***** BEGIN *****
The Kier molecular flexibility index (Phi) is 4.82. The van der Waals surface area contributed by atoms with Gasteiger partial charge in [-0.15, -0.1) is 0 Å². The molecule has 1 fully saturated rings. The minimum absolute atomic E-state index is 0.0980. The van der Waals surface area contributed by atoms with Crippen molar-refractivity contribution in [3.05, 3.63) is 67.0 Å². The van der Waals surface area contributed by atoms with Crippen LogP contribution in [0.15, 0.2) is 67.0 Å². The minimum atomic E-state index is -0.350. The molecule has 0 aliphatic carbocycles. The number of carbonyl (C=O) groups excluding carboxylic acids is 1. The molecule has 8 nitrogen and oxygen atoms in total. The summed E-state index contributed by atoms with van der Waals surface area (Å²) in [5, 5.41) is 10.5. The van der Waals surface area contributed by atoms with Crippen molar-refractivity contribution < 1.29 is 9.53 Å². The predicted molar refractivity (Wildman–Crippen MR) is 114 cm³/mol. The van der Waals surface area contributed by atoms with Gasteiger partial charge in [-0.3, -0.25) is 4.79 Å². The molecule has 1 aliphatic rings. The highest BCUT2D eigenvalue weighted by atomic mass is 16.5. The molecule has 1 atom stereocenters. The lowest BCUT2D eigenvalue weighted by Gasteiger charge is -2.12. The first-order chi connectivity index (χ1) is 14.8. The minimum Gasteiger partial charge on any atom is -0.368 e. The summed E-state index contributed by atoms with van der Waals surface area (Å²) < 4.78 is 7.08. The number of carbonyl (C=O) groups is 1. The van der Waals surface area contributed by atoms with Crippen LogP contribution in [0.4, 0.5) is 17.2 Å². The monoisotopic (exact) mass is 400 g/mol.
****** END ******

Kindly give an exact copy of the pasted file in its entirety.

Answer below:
The Kier molecular flexibility index (Phi) is 4.82. The van der Waals surface area contributed by atoms with Gasteiger partial charge in [-0.15, -0.1) is 0 Å². The molecule has 1 fully saturated rings. The minimum absolute atomic E-state index is 0.0980. The van der Waals surface area contributed by atoms with Crippen molar-refractivity contribution in [3.05, 3.63) is 67.0 Å². The van der Waals surface area contributed by atoms with Crippen LogP contribution in [0.15, 0.2) is 67.0 Å². The minimum atomic E-state index is -0.350. The molecule has 0 aliphatic carbocycles. The number of carbonyl (C=O) groups excluding carboxylic acids is 1. The molecule has 8 nitrogen and oxygen atoms in total. The summed E-state index contributed by atoms with van der Waals surface area (Å²) in [5, 5.41) is 10.5. The van der Waals surface area contributed by atoms with Crippen molar-refractivity contribution < 1.29 is 9.53 Å². The predicted molar refractivity (Wildman–Crippen MR) is 114 cm³/mol. The van der Waals surface area contributed by atoms with Gasteiger partial charge in [-0.3, -0.25) is 4.79 Å². The molecule has 1 aliphatic rings. The highest BCUT2D eigenvalue weighted by atomic mass is 16.5. The molecule has 1 atom stereocenters. The lowest BCUT2D eigenvalue weighted by Gasteiger charge is -2.12. The first-order chi connectivity index (χ1) is 14.8. The minimum Gasteiger partial charge on any atom is -0.368 e. The summed E-state index contributed by atoms with van der Waals surface area (Å²) < 4.78 is 7.08. The number of carbonyl (C=O) groups is 1. The van der Waals surface area contributed by atoms with Crippen LogP contribution in [0.4, 0.5) is 17.2 Å². The monoisotopic (exact) mass is 400 g/mol.